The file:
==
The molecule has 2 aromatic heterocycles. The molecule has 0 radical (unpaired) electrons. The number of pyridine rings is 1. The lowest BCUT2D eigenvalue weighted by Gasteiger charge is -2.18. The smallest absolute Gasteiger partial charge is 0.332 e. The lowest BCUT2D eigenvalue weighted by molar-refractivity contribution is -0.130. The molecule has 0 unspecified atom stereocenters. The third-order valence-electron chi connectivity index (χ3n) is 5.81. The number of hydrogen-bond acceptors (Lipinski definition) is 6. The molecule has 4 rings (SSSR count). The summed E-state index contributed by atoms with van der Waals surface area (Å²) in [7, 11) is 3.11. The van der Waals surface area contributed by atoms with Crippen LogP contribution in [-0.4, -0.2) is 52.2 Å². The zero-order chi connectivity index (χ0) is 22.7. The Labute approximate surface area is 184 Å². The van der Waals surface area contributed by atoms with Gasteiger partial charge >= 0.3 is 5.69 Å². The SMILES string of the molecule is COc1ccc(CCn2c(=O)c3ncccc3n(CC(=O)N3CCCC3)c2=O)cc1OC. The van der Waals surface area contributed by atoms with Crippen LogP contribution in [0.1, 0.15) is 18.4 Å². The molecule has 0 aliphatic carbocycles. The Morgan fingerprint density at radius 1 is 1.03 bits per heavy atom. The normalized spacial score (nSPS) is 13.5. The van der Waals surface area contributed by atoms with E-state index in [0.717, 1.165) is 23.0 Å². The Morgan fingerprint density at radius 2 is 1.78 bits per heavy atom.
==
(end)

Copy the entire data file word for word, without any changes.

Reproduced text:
The molecule has 2 aromatic heterocycles. The molecule has 0 radical (unpaired) electrons. The number of pyridine rings is 1. The lowest BCUT2D eigenvalue weighted by Gasteiger charge is -2.18. The smallest absolute Gasteiger partial charge is 0.332 e. The lowest BCUT2D eigenvalue weighted by molar-refractivity contribution is -0.130. The molecule has 0 unspecified atom stereocenters. The third-order valence-electron chi connectivity index (χ3n) is 5.81. The number of hydrogen-bond acceptors (Lipinski definition) is 6. The molecule has 4 rings (SSSR count). The summed E-state index contributed by atoms with van der Waals surface area (Å²) in [7, 11) is 3.11. The van der Waals surface area contributed by atoms with Crippen LogP contribution in [-0.4, -0.2) is 52.2 Å². The zero-order chi connectivity index (χ0) is 22.7. The Labute approximate surface area is 184 Å². The van der Waals surface area contributed by atoms with Gasteiger partial charge >= 0.3 is 5.69 Å². The SMILES string of the molecule is COc1ccc(CCn2c(=O)c3ncccc3n(CC(=O)N3CCCC3)c2=O)cc1OC. The van der Waals surface area contributed by atoms with Crippen LogP contribution in [0.1, 0.15) is 18.4 Å². The molecule has 0 aliphatic carbocycles. The Morgan fingerprint density at radius 1 is 1.03 bits per heavy atom. The normalized spacial score (nSPS) is 13.5. The van der Waals surface area contributed by atoms with E-state index in [0.717, 1.165) is 23.0 Å². The Morgan fingerprint density at radius 2 is 1.78 bits per heavy atom.